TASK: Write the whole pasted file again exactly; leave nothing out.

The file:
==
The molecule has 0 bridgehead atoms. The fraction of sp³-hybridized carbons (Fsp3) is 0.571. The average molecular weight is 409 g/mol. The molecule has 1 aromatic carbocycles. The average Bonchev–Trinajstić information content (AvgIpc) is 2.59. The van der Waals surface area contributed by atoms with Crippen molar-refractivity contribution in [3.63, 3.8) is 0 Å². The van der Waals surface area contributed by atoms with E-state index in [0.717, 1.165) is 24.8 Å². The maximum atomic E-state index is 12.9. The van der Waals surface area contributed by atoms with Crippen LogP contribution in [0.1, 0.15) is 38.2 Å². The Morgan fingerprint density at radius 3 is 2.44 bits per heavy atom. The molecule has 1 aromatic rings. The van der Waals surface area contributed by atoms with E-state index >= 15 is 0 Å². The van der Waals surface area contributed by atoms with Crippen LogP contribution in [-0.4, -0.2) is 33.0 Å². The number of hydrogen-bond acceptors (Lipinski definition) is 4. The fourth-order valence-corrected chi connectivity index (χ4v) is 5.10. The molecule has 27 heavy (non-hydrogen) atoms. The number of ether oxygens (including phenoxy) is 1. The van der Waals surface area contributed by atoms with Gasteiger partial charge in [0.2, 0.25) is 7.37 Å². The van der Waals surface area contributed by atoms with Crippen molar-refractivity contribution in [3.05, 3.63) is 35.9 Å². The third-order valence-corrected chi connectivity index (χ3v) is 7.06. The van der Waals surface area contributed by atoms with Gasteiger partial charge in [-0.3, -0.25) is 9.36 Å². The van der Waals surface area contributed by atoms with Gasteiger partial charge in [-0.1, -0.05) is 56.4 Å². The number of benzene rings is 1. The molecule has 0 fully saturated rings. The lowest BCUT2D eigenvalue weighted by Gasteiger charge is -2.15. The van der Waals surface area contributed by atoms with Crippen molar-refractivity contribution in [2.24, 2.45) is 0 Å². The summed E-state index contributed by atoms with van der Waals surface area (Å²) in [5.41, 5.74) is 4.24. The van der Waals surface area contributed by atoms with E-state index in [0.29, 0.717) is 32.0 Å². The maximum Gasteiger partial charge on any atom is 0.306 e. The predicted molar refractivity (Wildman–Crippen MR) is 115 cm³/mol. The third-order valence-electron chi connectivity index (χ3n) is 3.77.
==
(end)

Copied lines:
The molecule has 0 bridgehead atoms. The fraction of sp³-hybridized carbons (Fsp3) is 0.571. The average molecular weight is 409 g/mol. The molecule has 1 aromatic carbocycles. The average Bonchev–Trinajstić information content (AvgIpc) is 2.59. The van der Waals surface area contributed by atoms with Crippen molar-refractivity contribution in [3.63, 3.8) is 0 Å². The van der Waals surface area contributed by atoms with E-state index in [0.717, 1.165) is 24.8 Å². The maximum atomic E-state index is 12.9. The van der Waals surface area contributed by atoms with Crippen LogP contribution in [0.1, 0.15) is 38.2 Å². The Morgan fingerprint density at radius 3 is 2.44 bits per heavy atom. The molecule has 1 aromatic rings. The van der Waals surface area contributed by atoms with E-state index >= 15 is 0 Å². The van der Waals surface area contributed by atoms with Crippen LogP contribution in [-0.4, -0.2) is 33.0 Å². The number of hydrogen-bond acceptors (Lipinski definition) is 4. The fourth-order valence-corrected chi connectivity index (χ4v) is 5.10. The molecule has 27 heavy (non-hydrogen) atoms. The number of ether oxygens (including phenoxy) is 1. The van der Waals surface area contributed by atoms with Gasteiger partial charge in [0.2, 0.25) is 7.37 Å². The van der Waals surface area contributed by atoms with Crippen molar-refractivity contribution in [3.05, 3.63) is 35.9 Å². The third-order valence-corrected chi connectivity index (χ3v) is 7.06. The van der Waals surface area contributed by atoms with Gasteiger partial charge in [-0.3, -0.25) is 9.36 Å². The van der Waals surface area contributed by atoms with Gasteiger partial charge in [-0.1, -0.05) is 56.4 Å². The number of benzene rings is 1. The molecule has 0 fully saturated rings. The lowest BCUT2D eigenvalue weighted by Gasteiger charge is -2.15. The van der Waals surface area contributed by atoms with Crippen molar-refractivity contribution in [2.24, 2.45) is 0 Å². The summed E-state index contributed by atoms with van der Waals surface area (Å²) in [5.41, 5.74) is 4.24. The van der Waals surface area contributed by atoms with E-state index in [0.29, 0.717) is 32.0 Å². The maximum Gasteiger partial charge on any atom is 0.306 e. The predicted molar refractivity (Wildman–Crippen MR) is 115 cm³/mol. The third-order valence-electron chi connectivity index (χ3n) is 3.77.